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Please use this identifier to cite or link to this item: http://bura.brunel.ac.uk/handle/2438/1295

Title: Mechanical performance of auxetic polyurethane foam for antivibration glove applications
Authors: Scarpa, F
Giacomin, J
Zhang, Y
Pastorino, P
Publication Date: 2005
Publisher: Rapra Technology
Citation: Cellular Polymers. 24 (5) 1-16
Abstract: In this study the static and dynamic characteristics of conventional open cell polyurethane (PU), of auxetic (negative Poisson’s ratio) and of iso-density foams were analysed. The specimens were produced from conventional gray open-cells polyurethane foam with 30-35 pores/inch and 0.0027 g/cm3 density, by means of process which has been previously defined by the authors. Poisson’s ratio measurements were performed under quasi-static conditions using an MTS 858 servohydraulic test machine and a video image acquisition system. For the auxetic foams the results suggested similar behaviour to that previously reported in the literature, with significant increases in stiffness during compressive loading, and a significant dependence of the Poisson’s ratio on the applied strain. Transmissibility tests, performed in accordance with the ISO 13753 procedure for antivibration glove materials, suggested a strong dependence of the transmissibility on the foam manufacturing parameters. Within the frequency range from 10 to 31.5 Hz the transmissibility was found to be greater than 1, while it was less than 1 at all frequencies greater than 31.5 Hz. The transmissibility results were similar to the mean values for 80 resilient materials tested by Koton et. al., but were higher than the five best materials (not all polymeric) identified by the same researchers. In this study it has been suggested that the resilient behaviour of glove isolation materials should also be evaluated in terms of the indentation characteristics. A simple, linear elastic, Finite Element simulation was therefore performed, and the indentation results suggested that auxetic foams offer a significant decrease in compressive stresses with respect to conventional PU foams.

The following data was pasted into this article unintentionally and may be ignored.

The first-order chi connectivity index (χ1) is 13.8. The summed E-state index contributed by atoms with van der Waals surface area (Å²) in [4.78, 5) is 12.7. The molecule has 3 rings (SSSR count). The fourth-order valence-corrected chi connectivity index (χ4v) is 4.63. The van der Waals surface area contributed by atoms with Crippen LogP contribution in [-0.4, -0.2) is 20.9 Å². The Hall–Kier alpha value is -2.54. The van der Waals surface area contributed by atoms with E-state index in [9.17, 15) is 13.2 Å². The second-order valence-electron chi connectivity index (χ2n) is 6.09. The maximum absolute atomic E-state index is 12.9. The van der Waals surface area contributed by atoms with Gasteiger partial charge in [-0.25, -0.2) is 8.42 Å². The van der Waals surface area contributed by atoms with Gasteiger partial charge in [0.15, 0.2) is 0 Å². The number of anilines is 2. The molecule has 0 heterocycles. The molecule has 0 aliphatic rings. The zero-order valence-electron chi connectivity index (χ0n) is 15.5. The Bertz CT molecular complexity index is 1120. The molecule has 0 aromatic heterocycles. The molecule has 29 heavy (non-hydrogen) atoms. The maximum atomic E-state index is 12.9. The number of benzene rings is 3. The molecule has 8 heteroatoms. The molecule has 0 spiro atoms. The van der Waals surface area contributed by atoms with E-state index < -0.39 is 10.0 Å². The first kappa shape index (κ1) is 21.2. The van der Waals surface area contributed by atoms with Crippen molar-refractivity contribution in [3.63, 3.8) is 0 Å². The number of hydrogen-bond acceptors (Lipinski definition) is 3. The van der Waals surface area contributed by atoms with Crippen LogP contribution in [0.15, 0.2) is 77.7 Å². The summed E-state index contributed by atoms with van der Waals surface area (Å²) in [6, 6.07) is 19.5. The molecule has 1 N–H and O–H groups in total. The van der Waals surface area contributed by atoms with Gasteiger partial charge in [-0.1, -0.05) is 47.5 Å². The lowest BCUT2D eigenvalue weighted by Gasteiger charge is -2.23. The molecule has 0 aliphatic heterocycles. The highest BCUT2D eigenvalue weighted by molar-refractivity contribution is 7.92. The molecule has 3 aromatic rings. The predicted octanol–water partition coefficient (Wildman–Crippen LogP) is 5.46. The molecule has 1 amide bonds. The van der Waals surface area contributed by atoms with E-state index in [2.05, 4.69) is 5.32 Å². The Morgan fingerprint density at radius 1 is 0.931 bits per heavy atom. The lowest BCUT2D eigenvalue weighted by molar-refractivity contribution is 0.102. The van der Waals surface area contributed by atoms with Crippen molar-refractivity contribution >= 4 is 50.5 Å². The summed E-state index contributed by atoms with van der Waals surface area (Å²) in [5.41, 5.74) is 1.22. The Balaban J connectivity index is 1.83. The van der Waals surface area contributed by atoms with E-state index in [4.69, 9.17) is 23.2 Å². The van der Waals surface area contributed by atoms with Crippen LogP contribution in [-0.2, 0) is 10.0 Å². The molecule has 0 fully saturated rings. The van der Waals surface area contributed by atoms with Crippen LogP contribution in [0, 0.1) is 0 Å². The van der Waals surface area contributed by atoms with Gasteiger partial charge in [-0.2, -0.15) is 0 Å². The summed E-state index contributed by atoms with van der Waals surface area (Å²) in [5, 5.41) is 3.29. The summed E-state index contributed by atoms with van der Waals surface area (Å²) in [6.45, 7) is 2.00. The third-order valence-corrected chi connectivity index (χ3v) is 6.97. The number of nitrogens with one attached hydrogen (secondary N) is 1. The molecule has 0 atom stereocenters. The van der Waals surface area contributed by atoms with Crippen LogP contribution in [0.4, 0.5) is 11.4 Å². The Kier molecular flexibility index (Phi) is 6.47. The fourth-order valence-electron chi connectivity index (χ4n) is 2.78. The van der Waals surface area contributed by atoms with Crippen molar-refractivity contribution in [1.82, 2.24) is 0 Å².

URI: http://bura.brunel.ac.uk/handle/2438/1295
ISSN: 1478-2421
Appears in Collections:Design
Dept of Design Research Papers

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